how walking became a crime

MLewyn's picture

I just heard an amazing set of presentations by Eric Dumbaugh and  Peter Norton (author of a new book, Fighting Traffic). Dumbaugh begin with a statistical table listing causes of pedestrians being killed by cars; nearly every cause somehow showed pedestrians at fault (e.g. jaywalking, pedestrian using electronic device, etc.). In essence, our culture presumes that if a pedestrian is killed by a 2-ton vehicle, the pedestrian rather than the driver is generally at fault.

Norton showed that this was not always the case. Before the 1920s, streets belonged to pedestrians; it was the norm that the pedestrian could walk wherever he or she pleased, and that children could play in the street; popular culture often blamed car speed for pedestrians being killed in the street. (For example, Norton showed photos to monuments to dead pedestrians in two or three cities). The idea of jaywalking was simply not part of the popular vocabulary. Obviously, this was a problem for the car industry; citizens begin to campaign for lower speed limits (and in Cincinnati, there was even a referendum on speed governors that would mechanically limit car speed).

So they and their allies (e.g. AAA) created "safety" campaigns designed to redefine car/pedestrian crashes as the pedestrian's fault. For example, they would have people hand out cards to pedestrians defining "jaywalking" and telling pedestrians they shouldn't do it. They also ridiculed jaywalking, for example by having people walk in clown costumes with signs stating "I'm a jaywalker." Eventually, cities passed anti-jaywalking laws. The most extreme example of the "streets are for cars" mentality is something like the Raquel Nelson incident, in which an Atlanta-area county sought to punish a mother when her child was killed by a drunk driver while crossing the street.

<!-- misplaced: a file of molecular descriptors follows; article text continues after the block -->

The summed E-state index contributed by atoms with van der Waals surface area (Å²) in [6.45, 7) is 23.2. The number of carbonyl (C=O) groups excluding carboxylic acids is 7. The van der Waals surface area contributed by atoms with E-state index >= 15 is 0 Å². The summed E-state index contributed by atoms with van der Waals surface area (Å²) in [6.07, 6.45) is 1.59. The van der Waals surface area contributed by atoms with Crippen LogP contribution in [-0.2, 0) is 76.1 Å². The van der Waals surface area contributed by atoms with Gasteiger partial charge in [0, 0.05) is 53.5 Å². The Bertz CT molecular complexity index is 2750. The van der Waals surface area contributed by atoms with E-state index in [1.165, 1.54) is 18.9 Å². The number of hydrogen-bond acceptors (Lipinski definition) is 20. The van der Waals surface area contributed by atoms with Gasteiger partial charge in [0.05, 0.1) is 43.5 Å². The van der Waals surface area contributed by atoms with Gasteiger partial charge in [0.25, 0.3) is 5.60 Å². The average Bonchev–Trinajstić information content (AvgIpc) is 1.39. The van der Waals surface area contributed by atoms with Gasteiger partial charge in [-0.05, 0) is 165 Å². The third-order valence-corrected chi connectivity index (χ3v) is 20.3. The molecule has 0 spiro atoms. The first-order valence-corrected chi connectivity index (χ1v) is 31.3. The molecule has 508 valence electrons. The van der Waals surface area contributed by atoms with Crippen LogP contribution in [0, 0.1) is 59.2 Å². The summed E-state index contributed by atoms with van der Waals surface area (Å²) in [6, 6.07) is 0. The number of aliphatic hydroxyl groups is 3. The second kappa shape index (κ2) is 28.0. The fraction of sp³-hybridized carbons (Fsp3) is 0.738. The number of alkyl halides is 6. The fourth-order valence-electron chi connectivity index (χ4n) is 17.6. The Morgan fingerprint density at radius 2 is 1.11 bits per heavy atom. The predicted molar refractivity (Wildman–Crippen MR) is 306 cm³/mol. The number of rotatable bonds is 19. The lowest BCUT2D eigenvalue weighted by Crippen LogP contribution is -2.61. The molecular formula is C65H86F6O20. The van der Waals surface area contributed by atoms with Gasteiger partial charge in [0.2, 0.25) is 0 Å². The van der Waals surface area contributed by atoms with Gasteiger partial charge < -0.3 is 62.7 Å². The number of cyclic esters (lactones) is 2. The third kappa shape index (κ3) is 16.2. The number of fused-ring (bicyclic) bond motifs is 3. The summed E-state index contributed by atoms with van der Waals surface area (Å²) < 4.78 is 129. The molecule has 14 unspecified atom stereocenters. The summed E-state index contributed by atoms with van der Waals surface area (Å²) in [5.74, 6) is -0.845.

Similarly, auto clubs sought to keep children off streets by passing out coloring books stating that "the street is for autos."

Norton also talked about the genesis of the gas tax: like anti-jaywalking laws, it spread like wildfire throughout the states in the 1920s, at the behest of the car lobby. Why would car lobbyists support the gas tax? Because if taxes were paid by motorists, then the street would be defined by bureaucrats as something designed to serve motorists.

Finally, Norton talked about the idea that the "American love affair for the car"; he said that it was first raised in a 1961 TV show, "Merrilly we Roll Along", which was sponsored by Dupont (which then owned 1/3 of GM) and used the term repeatedly. In other words, this term (often used by environmentalists as well as supporters of auto-dependent development) is nothing but a industry propaganda talking point.


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